Exiting a Business: What to Consider

The following article was provided by EPI Partner, Maus

When making the decision on exiting a business, it is important to consider the reasons for this transition. Some people will retire, some will take an extended holiday, and some will re-enter the workforce as an employee. Others will buy another business or establish a new venture.

Research shows that 52% of small business owners planning to exit their business intend to retire, and 14% intend to start another business. Business owners must think about the journey, not just the destination. Make sure health and wellness are priorities even in the building phase of the business. A strong, healthy body means a strong, healthy mind.

Industries and businesses are subject to economic cycles, and, at certain times, businesses will perform better or worse, depending on the business cycle. Ideally, a vendor should sell when industry conditions are good, but it is sometimes difficult to pick the top of the market. In many cases, industry cycles will be less important than personal reasons for selling.

Personal Expectations When Exiting a Business

In some cases, an entrepreneur burns out, faces illness, or is forced to exit a business for personal reasons. This results in a set sale date and/or a reduced price, which is not desirable. Like so many facets of business, the key to a successful sale or transition lies in careful planning.

Most buyers require the seller to have some involvement in the business after the sale to ensure the intellectual property, staff, and customer loyalty are smoothly transitioned. If a buyer considers a handover period too narrow, the perceived risk increases. This is reflected in the price on offer. It is important that the business owners factor into their exit plans a possible 12-24 month earn-out should the business sell to a strategic investor.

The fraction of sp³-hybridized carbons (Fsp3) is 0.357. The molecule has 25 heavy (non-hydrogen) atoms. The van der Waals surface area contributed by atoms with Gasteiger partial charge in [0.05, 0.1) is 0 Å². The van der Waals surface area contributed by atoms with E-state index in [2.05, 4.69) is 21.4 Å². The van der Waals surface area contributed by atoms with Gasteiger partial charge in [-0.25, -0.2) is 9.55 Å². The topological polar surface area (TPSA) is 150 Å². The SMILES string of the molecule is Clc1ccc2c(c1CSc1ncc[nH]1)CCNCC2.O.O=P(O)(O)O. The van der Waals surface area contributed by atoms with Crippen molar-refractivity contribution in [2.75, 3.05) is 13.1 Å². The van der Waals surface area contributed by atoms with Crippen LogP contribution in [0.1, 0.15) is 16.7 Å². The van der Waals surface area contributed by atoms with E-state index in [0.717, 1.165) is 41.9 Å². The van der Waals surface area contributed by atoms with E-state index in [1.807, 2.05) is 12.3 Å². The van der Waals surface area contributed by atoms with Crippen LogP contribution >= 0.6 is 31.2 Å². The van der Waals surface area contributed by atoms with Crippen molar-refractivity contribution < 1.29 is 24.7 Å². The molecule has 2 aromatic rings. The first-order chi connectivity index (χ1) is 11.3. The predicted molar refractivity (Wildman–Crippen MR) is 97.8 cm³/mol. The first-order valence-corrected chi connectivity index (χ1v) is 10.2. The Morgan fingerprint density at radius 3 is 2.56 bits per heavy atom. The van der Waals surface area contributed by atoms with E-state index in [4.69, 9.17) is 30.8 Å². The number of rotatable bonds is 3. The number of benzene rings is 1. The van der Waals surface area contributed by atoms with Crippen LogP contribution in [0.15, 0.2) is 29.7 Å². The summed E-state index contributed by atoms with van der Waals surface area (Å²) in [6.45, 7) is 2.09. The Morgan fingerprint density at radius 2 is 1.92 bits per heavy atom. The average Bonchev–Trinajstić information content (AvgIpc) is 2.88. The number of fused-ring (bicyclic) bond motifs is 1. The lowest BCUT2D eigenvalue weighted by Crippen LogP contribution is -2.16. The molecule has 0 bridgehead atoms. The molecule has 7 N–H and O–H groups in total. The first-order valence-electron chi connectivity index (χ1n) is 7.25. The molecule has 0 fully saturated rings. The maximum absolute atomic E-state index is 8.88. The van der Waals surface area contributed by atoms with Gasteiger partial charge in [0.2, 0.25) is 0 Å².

Should Personal Goals Take Priority When Exiting a Business

In some instances, the new proprietor will want the business owner to work in the business as an employee for an agreed period. The transition from owner to employee is not always an easy one. Relationships with other staff members need to be redefined and the seller is required to accept the changes made by the new proprietor.

When considering a business owner’s involvement after the sale, they noted that sometimes there are significant cultural differences. For example, if a small business is bought by a bigger entity, tensions often arise when a former owner needs to conform to the practices of a larger corporation. For the former owner, this can create a considerable emotional burden during the transitional phase.

It may be better for the vendor to act as an advisor or consultant to the business. In this case, the buyer draws on a thorough knowledge of the business operations and the industry and receives strategic advice. The advantage of this option is that it provides a regular stream of income after the sale, without the restrictions of full-time employment. This provides the seller with time to develop new hobbies or business ventures before exiting a business.

Who Are You?